Taliban Threatens Renewed Fighting in Afghanistan, Blaming U.S. for Breaking Ceasefire

The Taliban has accused the U.S military of repeatedly violating the peace deal signed between the two sides in Doha in February, and warned that Washington, D.C., must shoulder the blame for subsequent violence.

Taliban spokesperson Qari Muhammad Yousuf Ahmadi issued a statement Sunday condemning recent American airstrikes on militants in Afghanistan's Helmand province and threatening retaliation.

Violence in Afghanistan has continued despite the February peace deal between the U.S. and the Taliban. Talks are ongoing between the Afghan government and the Taliban, though President Donald Trump has nonetheless pushed ahead with a planned withdrawal from the country.

The U.S. conducted several airstrikes against Taliban targets in Helmand last week in support of Afghan government forces. Colonel Sonny Leggett, the spokesperson for U.S. forces in Afghanistan, said the missions were to defend under-attack Afghan troops and did not violate the Doha agreement.

But Ahmadi said Sunday the action was unacceptable. "American forces have violated the Doha agreement in various forms by carrying out excessive airstrikes following the new developments in Helmand province," he said in the Taliban statement.

"According to the Doha agreement, the American forces are prohibited from carrying out airstrikes or targeting anyone in areas other than combat zones or during active fighting," he added, noting U.S. strikes in multiple locations.

"All contents of the U.S.-Islamic Emirate agreement are unambiguous, but the opposite side has violated its commitments on numerous occasions, are engaging in provocative actions and bombing non-combat zones," Ahmadi added, using the former name of the country when it was under Taliban rule—the Islamic Emirate of Afghanistan.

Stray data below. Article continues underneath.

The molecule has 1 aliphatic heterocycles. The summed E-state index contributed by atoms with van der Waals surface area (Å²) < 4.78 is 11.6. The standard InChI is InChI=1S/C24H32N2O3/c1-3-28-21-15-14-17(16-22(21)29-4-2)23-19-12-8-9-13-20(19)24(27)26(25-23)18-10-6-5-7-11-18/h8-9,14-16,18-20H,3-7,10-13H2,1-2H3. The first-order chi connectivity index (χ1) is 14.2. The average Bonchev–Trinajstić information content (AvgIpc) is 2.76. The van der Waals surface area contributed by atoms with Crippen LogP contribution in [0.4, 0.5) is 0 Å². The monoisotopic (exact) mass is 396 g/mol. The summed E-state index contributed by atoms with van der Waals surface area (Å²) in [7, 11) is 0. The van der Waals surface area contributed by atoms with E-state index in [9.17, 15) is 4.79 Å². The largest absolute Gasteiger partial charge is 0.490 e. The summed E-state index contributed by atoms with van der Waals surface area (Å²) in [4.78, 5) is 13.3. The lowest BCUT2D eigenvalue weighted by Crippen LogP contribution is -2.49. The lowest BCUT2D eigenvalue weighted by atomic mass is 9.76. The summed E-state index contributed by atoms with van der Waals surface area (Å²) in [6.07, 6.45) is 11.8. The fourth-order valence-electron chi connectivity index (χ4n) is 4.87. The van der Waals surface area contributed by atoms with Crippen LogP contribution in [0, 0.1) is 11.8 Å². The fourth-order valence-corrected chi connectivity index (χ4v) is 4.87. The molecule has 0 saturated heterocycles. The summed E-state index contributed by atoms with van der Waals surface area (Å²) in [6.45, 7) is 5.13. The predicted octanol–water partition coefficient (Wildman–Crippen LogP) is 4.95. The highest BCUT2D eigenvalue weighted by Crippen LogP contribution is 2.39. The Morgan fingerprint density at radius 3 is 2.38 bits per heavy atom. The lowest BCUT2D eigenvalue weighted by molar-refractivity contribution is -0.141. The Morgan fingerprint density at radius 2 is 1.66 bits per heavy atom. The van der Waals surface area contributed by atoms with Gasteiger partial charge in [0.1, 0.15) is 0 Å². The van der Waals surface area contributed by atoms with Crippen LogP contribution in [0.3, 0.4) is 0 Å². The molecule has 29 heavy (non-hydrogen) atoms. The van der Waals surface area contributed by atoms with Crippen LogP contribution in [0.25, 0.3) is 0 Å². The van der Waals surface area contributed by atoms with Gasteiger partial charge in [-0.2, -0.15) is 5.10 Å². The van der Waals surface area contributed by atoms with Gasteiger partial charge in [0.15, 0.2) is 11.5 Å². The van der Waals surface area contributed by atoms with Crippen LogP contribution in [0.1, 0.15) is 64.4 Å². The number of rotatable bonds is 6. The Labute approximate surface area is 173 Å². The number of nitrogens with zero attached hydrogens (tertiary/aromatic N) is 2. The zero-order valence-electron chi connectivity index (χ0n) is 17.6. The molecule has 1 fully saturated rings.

"All responsibility and consequences from continuation of such actions shall fall squarely on the shoulders of the American side," Ahmadi said.

Leggett later responded to the statement on Twitter. "We categorically reject the Taliban's claim the United States has violated the U.S.-Taliban Agreement," he wrote. "U.S. airstrikes in Helmand and Farah have been and continue to be solely in defense of the ANDSF as they are being attacked by the Taliban."

"The entire world has witnessed the Taliban's offensive operations in Helmand-- attacks which injured and displaced thousands of innocent Afghan civilians. We reiterate our call for ALL SIDES to reduce the violence to allow the political process to take hold."

General Scott Miller—commander of NATO forces in Afghanistan—meanwhile urged the Taliban to stop offensive operations against government troops. Despite the February peace deal and ongoing inter-Afghan talks, the Taliban have launched multiple operations around the country in recent months.

"The Taliban need to immediately stop their offensive actions in Helmand Province and reduce their violence around the country," Miller said in a statement tweeted out by Leggett. "It is not consistent with the US-Taliban agreement and undermines the ongoing Afghan Peace Talks."

Despite the violence, Trump prompted confusion when he tweeted last week: "We should have the small remaining number of our BRAVE Men and Women serving in Afghanistan home by Christmas."

National security adviser Robert O'Brien later said Trump's message was a wish rather than a commitment. "I think what the president was doing is, he was expressing the same desire I think every president since the Revolutionary War has said," O'Brien said.

"Whenever we're at war, whether it was the Revolutionary War, the Civil War, World War I or World War II, all presidents... want the troops home by Christmas." O'Brien said the U.S. would aim to cut its Afghan deployment to 2,500 by early in 2021.

This was at odds with Chairman of the Joint Chiefs of Staff General Mark Milley, who said recently that the Pentagon will cut its Afghan footprint to 4,500 troops in November, but that any talk of further cuts would be "speculation."

This article has been updated to include further comment from Colonel Sonny Leggett.

Afghanistan, Taliban, US, strikes, peace, ceasefire, violence
Security personnel and residents gather around the site of a car bomb attack that targeted an Afghan police headquarters in Feroz Koh, the capital of Ghor Province on October 18. Getty/AFP via Getty Images
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